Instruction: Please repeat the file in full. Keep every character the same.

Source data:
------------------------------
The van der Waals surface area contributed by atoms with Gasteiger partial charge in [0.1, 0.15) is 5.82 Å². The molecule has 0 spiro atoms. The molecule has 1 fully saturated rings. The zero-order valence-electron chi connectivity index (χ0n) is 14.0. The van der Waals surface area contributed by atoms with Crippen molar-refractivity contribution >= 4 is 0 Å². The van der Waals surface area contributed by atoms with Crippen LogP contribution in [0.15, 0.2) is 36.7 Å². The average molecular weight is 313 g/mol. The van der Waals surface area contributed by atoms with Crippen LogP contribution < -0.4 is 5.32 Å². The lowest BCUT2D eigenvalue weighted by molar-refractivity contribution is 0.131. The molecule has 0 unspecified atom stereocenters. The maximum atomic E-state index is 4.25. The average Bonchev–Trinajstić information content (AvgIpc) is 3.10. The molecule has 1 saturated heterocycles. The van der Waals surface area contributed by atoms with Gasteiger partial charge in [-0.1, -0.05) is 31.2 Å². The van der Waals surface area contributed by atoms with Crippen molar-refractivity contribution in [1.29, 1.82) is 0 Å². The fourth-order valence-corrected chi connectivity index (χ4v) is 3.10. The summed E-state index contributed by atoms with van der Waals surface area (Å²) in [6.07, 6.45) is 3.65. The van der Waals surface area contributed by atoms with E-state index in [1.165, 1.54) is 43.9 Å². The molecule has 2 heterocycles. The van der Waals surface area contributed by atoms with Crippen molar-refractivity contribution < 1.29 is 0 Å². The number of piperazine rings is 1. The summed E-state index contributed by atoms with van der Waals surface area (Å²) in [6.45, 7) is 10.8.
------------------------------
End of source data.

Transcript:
The van der Waals surface area contributed by atoms with Gasteiger partial charge in [0.1, 0.15) is 5.82 Å². The molecule has 0 spiro atoms. The molecule has 1 fully saturated rings. The zero-order valence-electron chi connectivity index (χ0n) is 14.0. The van der Waals surface area contributed by atoms with Crippen molar-refractivity contribution >= 4 is 0 Å². The van der Waals surface area contributed by atoms with Crippen LogP contribution in [0.15, 0.2) is 36.7 Å². The average molecular weight is 313 g/mol. The van der Waals surface area contributed by atoms with Crippen LogP contribution < -0.4 is 5.32 Å². The lowest BCUT2D eigenvalue weighted by molar-refractivity contribution is 0.131. The molecule has 0 unspecified atom stereocenters. The maximum atomic E-state index is 4.25. The average Bonchev–Trinajstić information content (AvgIpc) is 3.10. The molecule has 1 saturated heterocycles. The van der Waals surface area contributed by atoms with Gasteiger partial charge in [-0.1, -0.05) is 31.2 Å². The van der Waals surface area contributed by atoms with Crippen molar-refractivity contribution in [1.29, 1.82) is 0 Å². The fourth-order valence-corrected chi connectivity index (χ4v) is 3.10. The summed E-state index contributed by atoms with van der Waals surface area (Å²) in [6.07, 6.45) is 3.65. The van der Waals surface area contributed by atoms with E-state index in [1.165, 1.54) is 43.9 Å². The molecule has 2 heterocycles. The van der Waals surface area contributed by atoms with Crippen molar-refractivity contribution < 1.29 is 0 Å². The number of piperazine rings is 1. The summed E-state index contributed by atoms with van der Waals surface area (Å²) in [6.45, 7) is 10.8.